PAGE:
We could all do with going for more walks outside. This isn’t the only takeaway from Beth Bowden’s astonishing play, Right of Way, but one of many ideas investigated in striking and stunningly visual detail in such a short space of time. So broad but interconnected is the subject matter that it completely consumes the space it inhabits and the attention of audience members fortunate enough to witness it.
There may at first be a temptation to, unfairly, dismiss this production as a flowery musing on the ocean, what with all the easy metaphors and symbolism that particular topic can bring. Initially abstract with lyrical lines projected on a screen as Bowden plays with water, some might be inclined – as I was – to make the aforementioned assumption. The reality is far more intricate and intelligent.
At its heart, we learn Bowden’s mother has become chronically ill, and the coastal walks and beach adventures which populated her childhood are no longer physically possible. This fact soon transcends the primary emotion of grief, though, and serves as a springboard to explore the rage of government inaction on COVID in terms of disabled people, for example. With the floor of the stage her canvas, she chalks up the total number of deaths from coronavirus thus far, and reels off a string of damning statistics while sitting among us, emphasising the human element of this pandemic and a virus which has impacted us all. So enormous does the play and its subject matter feel that it does, quite literally, jump off the stage.
Another fine example of this – but also one of the smartest parts of the play – is the use of bags of salt to illustrate the all-encompassing nature of chronic pain. I couldn’t help but be reminded of the fact that those with postural orthostatic tachycardia syndrome (or POTS) may require a higher salt intake, but that feels coincidental here (both Bowden and her mother’s exact conditions aren’t mentioned). What is certainly deliberate and so brilliantly beautiful is how salt links up to everything else in the play across its four chapters. Salt connects to water, which connects to bodies, then to illness, to Bowden’s mother, to walks and then back to nature. The storytelling comes full-circle in the most imaginative fashion.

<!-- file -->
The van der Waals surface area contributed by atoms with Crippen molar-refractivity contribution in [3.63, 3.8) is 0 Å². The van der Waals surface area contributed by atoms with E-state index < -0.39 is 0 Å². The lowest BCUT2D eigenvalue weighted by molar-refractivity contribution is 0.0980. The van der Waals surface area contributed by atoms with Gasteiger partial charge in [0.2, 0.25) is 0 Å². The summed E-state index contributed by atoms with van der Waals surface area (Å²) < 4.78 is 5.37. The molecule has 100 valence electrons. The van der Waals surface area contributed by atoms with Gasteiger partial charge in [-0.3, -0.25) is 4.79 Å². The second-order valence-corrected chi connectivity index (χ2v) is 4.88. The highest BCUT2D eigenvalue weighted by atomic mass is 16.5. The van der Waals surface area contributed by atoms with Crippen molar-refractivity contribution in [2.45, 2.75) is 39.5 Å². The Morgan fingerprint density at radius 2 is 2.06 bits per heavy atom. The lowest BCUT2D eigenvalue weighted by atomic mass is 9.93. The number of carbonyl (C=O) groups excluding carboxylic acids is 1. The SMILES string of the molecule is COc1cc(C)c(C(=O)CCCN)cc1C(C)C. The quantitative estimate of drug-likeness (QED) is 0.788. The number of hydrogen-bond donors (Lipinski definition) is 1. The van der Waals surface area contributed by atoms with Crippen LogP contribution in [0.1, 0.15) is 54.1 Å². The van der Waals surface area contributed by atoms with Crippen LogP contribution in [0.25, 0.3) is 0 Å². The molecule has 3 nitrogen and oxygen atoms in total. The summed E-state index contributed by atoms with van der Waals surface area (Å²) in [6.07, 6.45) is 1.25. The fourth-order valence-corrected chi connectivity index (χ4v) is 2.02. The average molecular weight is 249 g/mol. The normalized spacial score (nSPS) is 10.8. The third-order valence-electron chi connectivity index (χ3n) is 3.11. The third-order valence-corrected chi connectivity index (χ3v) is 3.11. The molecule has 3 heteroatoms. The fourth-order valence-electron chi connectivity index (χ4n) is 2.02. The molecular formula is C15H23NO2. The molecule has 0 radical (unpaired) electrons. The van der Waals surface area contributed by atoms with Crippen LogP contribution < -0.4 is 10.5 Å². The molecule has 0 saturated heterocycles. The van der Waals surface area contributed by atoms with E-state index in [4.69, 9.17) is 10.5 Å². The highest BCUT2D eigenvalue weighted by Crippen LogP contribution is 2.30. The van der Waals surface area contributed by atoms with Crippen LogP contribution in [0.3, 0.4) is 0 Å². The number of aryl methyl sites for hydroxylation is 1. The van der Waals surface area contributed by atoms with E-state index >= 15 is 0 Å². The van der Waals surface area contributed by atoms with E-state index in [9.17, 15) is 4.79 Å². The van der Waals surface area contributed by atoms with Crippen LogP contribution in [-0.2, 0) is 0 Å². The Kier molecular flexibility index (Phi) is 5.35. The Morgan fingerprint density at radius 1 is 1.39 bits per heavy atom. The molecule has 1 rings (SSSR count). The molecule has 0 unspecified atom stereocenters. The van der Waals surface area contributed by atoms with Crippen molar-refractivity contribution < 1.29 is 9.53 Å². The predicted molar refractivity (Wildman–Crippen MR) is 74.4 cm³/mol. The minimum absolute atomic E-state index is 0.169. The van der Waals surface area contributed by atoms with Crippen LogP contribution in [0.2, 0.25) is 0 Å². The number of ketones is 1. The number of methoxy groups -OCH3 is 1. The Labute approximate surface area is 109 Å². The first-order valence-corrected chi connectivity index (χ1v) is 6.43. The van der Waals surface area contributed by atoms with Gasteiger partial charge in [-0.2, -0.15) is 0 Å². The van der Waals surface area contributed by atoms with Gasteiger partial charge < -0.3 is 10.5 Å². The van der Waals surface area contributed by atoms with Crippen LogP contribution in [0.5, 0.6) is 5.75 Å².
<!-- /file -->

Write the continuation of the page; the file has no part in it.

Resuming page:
But at the same time, so many elements of this production are experimental and subversive in a way which is novel and refreshing. It doesn’t follow a standard linear narrative (hell, there’s a peppermint sweet break halfway through; it’s playfully poetic in flipping words on their head; and features gorgeous, crisp cinematics in its video design – an organic, authentic and imperfect style which would put Ivo van Hove’s glossy production value to shame.
I’m being a tad hyperbolic, but I’d argue Right of Way warrants it. A play which feels so big in nature (pun not intended) deserves very big praise indeed.
Right of Way is now playing at VAULT Festival until 26 February.
Production Images: Beth Bowden/VAULT Festival.
Disclaimer: I was invited to watch ‘Right of Way’ for free in exchange for a review of the performance as a member of the press. I did not receive payment for this article and all opinions stated above are honest and my own.